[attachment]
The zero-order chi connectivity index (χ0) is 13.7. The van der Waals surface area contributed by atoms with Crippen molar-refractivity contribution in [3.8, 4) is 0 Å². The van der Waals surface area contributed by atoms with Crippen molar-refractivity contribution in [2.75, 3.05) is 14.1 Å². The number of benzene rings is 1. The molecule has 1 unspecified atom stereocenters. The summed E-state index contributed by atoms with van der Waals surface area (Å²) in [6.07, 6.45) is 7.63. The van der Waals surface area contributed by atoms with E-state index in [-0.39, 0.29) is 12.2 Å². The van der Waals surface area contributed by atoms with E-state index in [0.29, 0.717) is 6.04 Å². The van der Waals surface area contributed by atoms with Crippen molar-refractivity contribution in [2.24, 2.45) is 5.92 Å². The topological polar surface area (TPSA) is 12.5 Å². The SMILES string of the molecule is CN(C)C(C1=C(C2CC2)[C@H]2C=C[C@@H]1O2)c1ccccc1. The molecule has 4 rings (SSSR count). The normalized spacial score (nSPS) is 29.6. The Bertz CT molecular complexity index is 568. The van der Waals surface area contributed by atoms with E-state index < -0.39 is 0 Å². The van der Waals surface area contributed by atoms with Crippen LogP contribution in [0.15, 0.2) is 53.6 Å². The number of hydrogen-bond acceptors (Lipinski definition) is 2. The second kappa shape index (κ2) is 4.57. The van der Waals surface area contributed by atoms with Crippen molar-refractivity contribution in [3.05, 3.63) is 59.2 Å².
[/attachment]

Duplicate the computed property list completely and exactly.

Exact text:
The zero-order chi connectivity index (χ0) is 13.7. The van der Waals surface area contributed by atoms with Crippen molar-refractivity contribution in [3.8, 4) is 0 Å². The van der Waals surface area contributed by atoms with Crippen molar-refractivity contribution in [2.75, 3.05) is 14.1 Å². The number of benzene rings is 1. The molecule has 1 unspecified atom stereocenters. The summed E-state index contributed by atoms with van der Waals surface area (Å²) in [6.07, 6.45) is 7.63. The van der Waals surface area contributed by atoms with E-state index in [-0.39, 0.29) is 12.2 Å². The van der Waals surface area contributed by atoms with E-state index in [0.29, 0.717) is 6.04 Å². The van der Waals surface area contributed by atoms with Crippen molar-refractivity contribution in [2.24, 2.45) is 5.92 Å². The topological polar surface area (TPSA) is 12.5 Å². The SMILES string of the molecule is CN(C)C(C1=C(C2CC2)[C@H]2C=C[C@@H]1O2)c1ccccc1. The molecule has 4 rings (SSSR count). The normalized spacial score (nSPS) is 29.6. The Bertz CT molecular complexity index is 568. The van der Waals surface area contributed by atoms with E-state index < -0.39 is 0 Å². The van der Waals surface area contributed by atoms with Crippen LogP contribution in [0.15, 0.2) is 53.6 Å². The number of hydrogen-bond acceptors (Lipinski definition) is 2. The second kappa shape index (κ2) is 4.57. The van der Waals surface area contributed by atoms with Crippen molar-refractivity contribution in [3.05, 3.63) is 59.2 Å².